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Somewhere Between The Big Ten & Big East Ways Of Thinking, The ACC Survives

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The ACC announced today that Louisville would become the 14th member and that it would not expand to 16 schools. Both decisions showcase the good and bad way of ACC thinking.


The big knock against the Big East Conference in terms of realignment is that they lacked the proactive nature that was required by a conference in their position. The lack of foresight to keep expanding back in 2004 or to preempt any defections by locking up new members beforehand.

Of course, it's easy to say that's all Monday Morning Quarterbacking, but, it's true.

If the Big East is one on end of the conference realignment spectrum, the side that represents old, stodgy thinking and a lack of gumption, then the Big Ten Conference is all the way on the other side. Throughout the entire process, the Big Ten has the been the conference with the balls to make the first move. Their decisions might not have been popular and geographically sound (Maryland is going to be weird for years to come), but they've been smart, ahead of the curve and proactive.

Right smack dab in the middle of that spectrum lies the ACC, which is proactive enough to survive but not forward-thinking enough to rise to the top of the pile.

Today's announcement is a perfect example.

By adding the Louisville Cardinals, the ACC makes a smart decision to secure it's 14-school membership with a solid all-around athletics program that's currently finding success on the football and basketball fields. What Louisville lacks in academic standing and market share, they more than make up for in relevancy. And by choosing Louisville over UConn, they keep the Florida States and Clemsons (who happen to be Florida State and Clemson) of the conference happy.

If this were six months ago, the ACC probably would have added the UConn Huskies, with their academic prestige, basketball tradition and links to Hartford and NYC. But in those six months, the game changed. It became less about finding schools that fit a mold and more about finding relevant schools that secure on-field success. UConn had the misfortune of fading on the football field at the worst possible time.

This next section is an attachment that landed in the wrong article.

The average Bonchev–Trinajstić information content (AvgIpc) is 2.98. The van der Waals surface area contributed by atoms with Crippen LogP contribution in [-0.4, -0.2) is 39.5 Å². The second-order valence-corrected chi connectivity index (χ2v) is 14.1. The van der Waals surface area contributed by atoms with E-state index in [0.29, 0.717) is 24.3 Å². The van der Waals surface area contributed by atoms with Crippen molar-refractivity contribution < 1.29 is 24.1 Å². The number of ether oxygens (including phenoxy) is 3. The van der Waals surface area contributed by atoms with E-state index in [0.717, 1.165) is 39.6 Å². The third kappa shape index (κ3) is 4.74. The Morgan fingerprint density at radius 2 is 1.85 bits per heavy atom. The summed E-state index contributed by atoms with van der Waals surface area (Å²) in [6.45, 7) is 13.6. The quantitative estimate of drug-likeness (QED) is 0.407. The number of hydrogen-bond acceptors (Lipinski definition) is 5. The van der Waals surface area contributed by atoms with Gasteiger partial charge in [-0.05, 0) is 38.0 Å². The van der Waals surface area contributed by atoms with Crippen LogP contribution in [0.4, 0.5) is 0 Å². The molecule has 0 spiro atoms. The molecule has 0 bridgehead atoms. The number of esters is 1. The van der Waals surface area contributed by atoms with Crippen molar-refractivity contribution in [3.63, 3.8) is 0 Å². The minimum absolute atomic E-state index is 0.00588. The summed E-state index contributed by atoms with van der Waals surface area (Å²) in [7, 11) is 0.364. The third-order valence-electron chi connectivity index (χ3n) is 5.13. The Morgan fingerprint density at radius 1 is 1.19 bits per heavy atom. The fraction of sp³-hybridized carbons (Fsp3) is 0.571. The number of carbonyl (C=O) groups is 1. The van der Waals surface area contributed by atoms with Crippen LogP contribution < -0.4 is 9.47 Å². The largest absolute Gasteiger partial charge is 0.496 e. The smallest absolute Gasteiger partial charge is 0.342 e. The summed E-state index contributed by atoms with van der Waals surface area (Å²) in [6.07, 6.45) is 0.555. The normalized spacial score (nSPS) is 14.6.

However, the reason today's announcement also signals a lean towards the Big East way of thinking is the conference's determination to remain a 14-school league. The Big Ten is still 14 teams and so is the SEC, so the ACC might as well stay there as well, right?

If that's their reasoning, then it's wrong. And I'm not saying that the ACC had to take on two other new members right here and now, because I'm not sure there are two quality choices out there, but to close that door so publicly and matter-of-factly is the kind of inactive thinking that doomed the Big East.

The Big Ten and Pac-12 think in terms of five years down the road. The ACC thinks in terms of whether or not it measures up right now. One of those ways of thinking is more likely to survive in the current world of college athletics.

Over at Card Chronicle, Mike started his post-announcement article with "It's over." While I can certainly understand appreciate that sentiment, I have to think that it remains slightly premature. So long as the ACC straddles the line between Big Ten-thinking and Big East-thinking, the danger of losing Florida State and Georgia Tech and replacing them with Tulane and UCF remains alive.